An internal Army report warned in November that Iraqis were being detained too long and without appropriate review in an immense U.S.-run prison system that failed to keep track of them, did not provide proper sanitation and medical care, was understaffed, and inappropriately mixed juveniles and adults.

The confidential survey by Maj. Gen. Donald J. Ryder highlighted numerous prison shortcomings that had stoked friction between the detainees and their U.S. guards last year, which led in turn to riots and other protests that prison guards put down with the abuses documented in photographs and a damning Army report.

Ryder, a criminal investigator for the Army who was appointed provost marshal general in October, was asked, as one of his first assignments, to survey the prison system. It was then being deluged by thousands of new detainees, many arrested in U.S. military sweeps aimed at finding or learning about Iraqis who were targeting U.S. forces.

Although Ryder concluded in a Nov. 5 report that international norms for military prisoners were being met "with room for improvement," he also found in particular that the Army was not respecting its own rules for regular reviews and timely releases of the detainees it held.

Ryder reported that some detainees had been jailed for more than six months without a required review of their incarceration. He said many more had been imprisoned without a required screening -- within 72 hours -- to verify that their arrests were justified.

Soldiers often took as long as two weeks to deliver the detainees to prisons where the screening was conducted, sometimes in a perfunctory manner, Ryder said in his report, which was appended in March to a classified report by Maj. Gen. Antonio M. Taguba about the abuses by U.S. personnel at the Abu Ghraib prison near Baghdad.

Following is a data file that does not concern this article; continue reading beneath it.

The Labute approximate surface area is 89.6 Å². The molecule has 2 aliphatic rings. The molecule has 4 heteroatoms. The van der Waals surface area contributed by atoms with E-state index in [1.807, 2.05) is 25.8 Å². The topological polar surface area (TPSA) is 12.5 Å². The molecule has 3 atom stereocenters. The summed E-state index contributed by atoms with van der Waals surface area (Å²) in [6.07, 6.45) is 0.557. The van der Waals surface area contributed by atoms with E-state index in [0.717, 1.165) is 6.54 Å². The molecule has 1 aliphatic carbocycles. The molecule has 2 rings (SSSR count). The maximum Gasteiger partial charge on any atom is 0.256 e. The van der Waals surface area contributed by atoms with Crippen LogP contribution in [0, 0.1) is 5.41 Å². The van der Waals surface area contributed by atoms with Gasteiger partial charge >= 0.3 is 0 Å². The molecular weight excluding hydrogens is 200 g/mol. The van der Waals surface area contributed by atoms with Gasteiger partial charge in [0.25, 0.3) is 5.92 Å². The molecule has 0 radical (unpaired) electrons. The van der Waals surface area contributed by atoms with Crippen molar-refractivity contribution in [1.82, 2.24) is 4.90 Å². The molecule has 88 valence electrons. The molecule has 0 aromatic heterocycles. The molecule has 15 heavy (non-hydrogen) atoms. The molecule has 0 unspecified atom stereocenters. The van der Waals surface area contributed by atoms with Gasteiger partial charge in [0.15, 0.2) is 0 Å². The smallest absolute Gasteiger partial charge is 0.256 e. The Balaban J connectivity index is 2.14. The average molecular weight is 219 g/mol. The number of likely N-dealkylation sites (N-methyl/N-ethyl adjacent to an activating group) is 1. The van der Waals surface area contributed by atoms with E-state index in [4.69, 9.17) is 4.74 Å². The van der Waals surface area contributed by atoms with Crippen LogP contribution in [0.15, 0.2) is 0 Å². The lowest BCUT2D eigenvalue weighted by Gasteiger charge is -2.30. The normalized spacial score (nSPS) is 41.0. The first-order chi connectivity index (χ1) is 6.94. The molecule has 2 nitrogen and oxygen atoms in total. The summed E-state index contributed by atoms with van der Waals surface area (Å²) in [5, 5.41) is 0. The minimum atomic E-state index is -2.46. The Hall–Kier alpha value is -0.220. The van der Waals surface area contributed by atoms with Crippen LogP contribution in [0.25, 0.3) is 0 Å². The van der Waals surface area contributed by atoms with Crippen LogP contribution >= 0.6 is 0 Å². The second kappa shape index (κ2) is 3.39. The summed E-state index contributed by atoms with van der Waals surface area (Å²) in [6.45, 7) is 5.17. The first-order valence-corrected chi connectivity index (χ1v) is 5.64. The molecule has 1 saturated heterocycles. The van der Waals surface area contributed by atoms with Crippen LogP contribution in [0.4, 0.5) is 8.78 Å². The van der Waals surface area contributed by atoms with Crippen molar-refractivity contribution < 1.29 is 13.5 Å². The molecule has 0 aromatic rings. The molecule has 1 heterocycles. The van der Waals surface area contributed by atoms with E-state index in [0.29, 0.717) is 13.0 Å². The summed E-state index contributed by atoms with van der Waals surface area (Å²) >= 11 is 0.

Ryder also said that the process by which Iraqis were classified as "security detainees" -- those who posed a threat to U.S. forces and were held in special cellblocks and subjected to aggressive interrogation for long periods -- "requires more oversight and discipline." He said the release process was "not following DOD [Department of Defense] policy for the global war on terror."

Taguba drew a direct connection between these problems and the abuses that occurred in cellblocks where security detainees were held and interrogated, noting that "many of the systemic problems that surfaced during [Ryder's] . . . assessment are the very same issues that are the subject of this investigation."

Ryder's concerns about the pace of prisoner releases during this period were later confirmed by other Army officers and by enlisted personnel who testified during the Army's abuse investigation.

For example, Brig. Gen. Janis L. Karpinski -- who commanded the 800th Military Police Brigade, which was in charge of the prisons until Nov. 19, when key cellblocks were turned over to military intelligence officials -- said in an interview that, despite the regulations, "we had detainees in our facilities and especially security detainees [who were] . . . there for several weeks before anyone told them what they were there for."

Taguba's report quotes Karpinski as pinning much of the responsibility for keeping the detainees in jail too long on the top military intelligence official in Iraq, Maj. Gen. Barbara Fast. Fast routinely denied the recommendations of review boards that certain detainees no longer posed a threat and should be released, Karpinski told Taguba, according to his report. Karpinski called the process "extremely slow and ineffective" and said it caused overcrowding.

Mistakes were also made during arrests, according to various Army personnel and Red Cross officials in Iraq. Sgt. Gregory A. Minor, a member of the 418th Military Police Detachment assigned to the Abu Ghraib prison, testified about security detainees at an Army hearing in early April. "Unless the review board reviews their package [of data supporting their detention], they can be accused of anything from being at the wrong place at the wrong time to acts against coalition forces," Minor said.

The International Committee of the Red Cross said in a February report to U.S. military commanders in Iraq that military intelligence officials had said that 70 percent to 90 percent of those incarcerated in Iraq had been arrested by mistake. The Red Cross also said detainees at Abu Ghraib were frequently "questioned without knowing what they were accused of." It described the U.S.-led military coalition as "uncaring" about international rules requiring notification of families. This behavior "seriously affects the image of the Occupying Powers amongst the Iraqi population," the Red Cross said.